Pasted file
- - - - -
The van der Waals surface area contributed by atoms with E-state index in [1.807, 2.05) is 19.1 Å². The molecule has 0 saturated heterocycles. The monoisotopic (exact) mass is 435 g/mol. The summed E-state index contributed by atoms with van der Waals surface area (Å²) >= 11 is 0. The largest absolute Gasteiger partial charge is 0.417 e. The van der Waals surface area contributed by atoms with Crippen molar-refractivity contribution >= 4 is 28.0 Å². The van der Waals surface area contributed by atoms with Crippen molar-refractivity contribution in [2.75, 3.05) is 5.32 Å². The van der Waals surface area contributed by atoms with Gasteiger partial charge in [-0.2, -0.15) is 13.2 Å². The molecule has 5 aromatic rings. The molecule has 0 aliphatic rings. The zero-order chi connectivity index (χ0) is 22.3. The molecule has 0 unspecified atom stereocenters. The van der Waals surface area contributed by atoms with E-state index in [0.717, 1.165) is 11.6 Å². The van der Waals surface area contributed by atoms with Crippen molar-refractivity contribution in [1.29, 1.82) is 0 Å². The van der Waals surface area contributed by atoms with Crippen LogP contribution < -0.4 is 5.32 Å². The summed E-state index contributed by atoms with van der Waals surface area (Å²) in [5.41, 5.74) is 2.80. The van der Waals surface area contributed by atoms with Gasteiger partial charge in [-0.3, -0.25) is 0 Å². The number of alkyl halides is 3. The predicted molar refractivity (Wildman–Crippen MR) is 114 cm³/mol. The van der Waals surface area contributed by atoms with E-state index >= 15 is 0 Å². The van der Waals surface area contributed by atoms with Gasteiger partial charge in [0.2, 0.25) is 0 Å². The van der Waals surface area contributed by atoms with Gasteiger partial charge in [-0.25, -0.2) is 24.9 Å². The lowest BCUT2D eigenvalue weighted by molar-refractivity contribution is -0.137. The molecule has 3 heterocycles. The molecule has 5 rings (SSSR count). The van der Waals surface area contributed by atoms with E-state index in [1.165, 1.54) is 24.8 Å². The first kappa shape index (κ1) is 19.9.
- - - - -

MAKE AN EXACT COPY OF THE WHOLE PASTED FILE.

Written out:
The van der Waals surface area contributed by atoms with E-state index in [1.807, 2.05) is 19.1 Å². The molecule has 0 saturated heterocycles. The monoisotopic (exact) mass is 435 g/mol. The summed E-state index contributed by atoms with van der Waals surface area (Å²) >= 11 is 0. The largest absolute Gasteiger partial charge is 0.417 e. The van der Waals surface area contributed by atoms with Crippen molar-refractivity contribution >= 4 is 28.0 Å². The van der Waals surface area contributed by atoms with Crippen molar-refractivity contribution in [2.75, 3.05) is 5.32 Å². The van der Waals surface area contributed by atoms with Gasteiger partial charge in [-0.2, -0.15) is 13.2 Å². The molecule has 5 aromatic rings. The molecule has 0 aliphatic rings. The zero-order chi connectivity index (χ0) is 22.3. The molecule has 0 unspecified atom stereocenters. The van der Waals surface area contributed by atoms with E-state index in [0.717, 1.165) is 11.6 Å². The van der Waals surface area contributed by atoms with Crippen molar-refractivity contribution in [1.29, 1.82) is 0 Å². The van der Waals surface area contributed by atoms with Crippen LogP contribution < -0.4 is 5.32 Å². The summed E-state index contributed by atoms with van der Waals surface area (Å²) in [5.41, 5.74) is 2.80. The van der Waals surface area contributed by atoms with Gasteiger partial charge in [-0.3, -0.25) is 0 Å². The number of alkyl halides is 3. The predicted molar refractivity (Wildman–Crippen MR) is 114 cm³/mol. The van der Waals surface area contributed by atoms with E-state index >= 15 is 0 Å². The van der Waals surface area contributed by atoms with Gasteiger partial charge in [0.2, 0.25) is 0 Å². The van der Waals surface area contributed by atoms with Gasteiger partial charge in [-0.25, -0.2) is 24.9 Å². The lowest BCUT2D eigenvalue weighted by molar-refractivity contribution is -0.137. The molecule has 3 heterocycles. The molecule has 5 rings (SSSR count). The van der Waals surface area contributed by atoms with E-state index in [1.165, 1.54) is 24.8 Å². The first kappa shape index (κ1) is 19.9.